The five Aberdeen sons who died due to World War One
When World War One broke out in 1914, Peter and Elspeth Tocher from Aberdeen had five sons.
Peter, George, James, John and Robert all served in the Gordon Highlanders regiment.
All of them died.
The father of the five men, who was in his 50s, also enlisted as he was so distraught to be losing his sons one by one. Relatives have been telling the story to BBC Scotland ahead of Remembrance Day.
Cpl George Tocher was the first to perish. He was injured while fighting near Ypres in May 1915. He died of his wounds and was buried in a military cemetery in Belgium.
The Battle of the Somme then claimed the lives of three Tocher men.
James and John Tocher died in July 1916, but their bodies were never found. Robert Tocher died in the November, and was buried in France.
Peter Tocher was captured by the enemy in 1914, and spent the rest of the war in a German PoW camp.
Distraught, their father Peter Snr enlisted in early 1916. However he was deemed too old for military service.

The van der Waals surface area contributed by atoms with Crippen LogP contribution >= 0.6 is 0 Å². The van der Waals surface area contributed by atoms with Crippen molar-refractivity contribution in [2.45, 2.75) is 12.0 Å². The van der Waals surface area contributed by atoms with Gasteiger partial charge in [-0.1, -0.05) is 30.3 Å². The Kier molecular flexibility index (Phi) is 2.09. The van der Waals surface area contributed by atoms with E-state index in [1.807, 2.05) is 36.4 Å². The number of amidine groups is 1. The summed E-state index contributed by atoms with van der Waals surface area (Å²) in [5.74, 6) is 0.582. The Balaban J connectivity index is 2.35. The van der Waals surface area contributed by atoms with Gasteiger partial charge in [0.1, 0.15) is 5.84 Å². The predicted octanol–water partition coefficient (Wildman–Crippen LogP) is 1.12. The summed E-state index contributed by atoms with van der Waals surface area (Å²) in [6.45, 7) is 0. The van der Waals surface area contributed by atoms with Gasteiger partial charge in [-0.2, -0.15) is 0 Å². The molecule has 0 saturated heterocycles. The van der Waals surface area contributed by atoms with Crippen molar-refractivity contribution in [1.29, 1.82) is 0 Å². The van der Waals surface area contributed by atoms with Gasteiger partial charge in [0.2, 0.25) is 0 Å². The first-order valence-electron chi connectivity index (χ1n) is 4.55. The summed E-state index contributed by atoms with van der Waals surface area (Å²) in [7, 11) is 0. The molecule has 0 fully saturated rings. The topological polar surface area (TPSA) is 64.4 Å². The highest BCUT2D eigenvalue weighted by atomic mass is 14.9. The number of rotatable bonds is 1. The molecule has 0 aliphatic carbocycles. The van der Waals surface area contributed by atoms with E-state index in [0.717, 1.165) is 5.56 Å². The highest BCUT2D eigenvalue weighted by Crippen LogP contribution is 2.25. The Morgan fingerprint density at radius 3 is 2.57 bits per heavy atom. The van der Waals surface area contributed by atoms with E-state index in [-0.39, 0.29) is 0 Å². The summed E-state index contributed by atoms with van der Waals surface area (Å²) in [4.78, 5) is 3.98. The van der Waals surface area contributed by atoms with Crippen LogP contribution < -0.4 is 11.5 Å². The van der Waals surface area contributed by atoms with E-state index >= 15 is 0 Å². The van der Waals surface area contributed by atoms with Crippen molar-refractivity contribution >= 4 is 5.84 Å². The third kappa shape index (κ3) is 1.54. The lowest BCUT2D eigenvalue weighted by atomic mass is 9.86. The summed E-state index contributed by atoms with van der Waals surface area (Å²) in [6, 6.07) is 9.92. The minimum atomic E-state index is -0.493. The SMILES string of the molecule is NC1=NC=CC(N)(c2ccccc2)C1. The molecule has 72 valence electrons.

Mabel Anderson, one of the family's descendants, and her daughter Hazel Greig, researched the story with the help of the Gordon Highlanders Museum.
Mrs Greig told BBC Scotland: "It was very, very interesting. Wow, we had never known it could go so far as this.
"We even actually had an adventure over to Belgium and France to try to find where they were laid to rest.
"The mum must have been so distraught, so angry.
"Peter Snr was so angry that his sons were being killed off one by one that he actually took it on to his own to go and try and get over and fight, but officials had to stop him from going over in case he was killed as well."
The eldest son Peter had contracted tuberculosis in the PoW camp. He returned home after the war, but died in October 1923.
As his death came after the war, he was not entitled to a Commonwealth War Grave. He was buried in a pauper's grave in Trinity Cemetery in Aberdeen.
The Tocher descendants have now erected a special granite memorial stone to honour the brothers.
Mrs Anderson said of the remarkable story: "I am sure we will pass it on to my grandkids and my great-grandkids."
Mrs Greig concluded: "We are all very proud of the boys who went over to fight."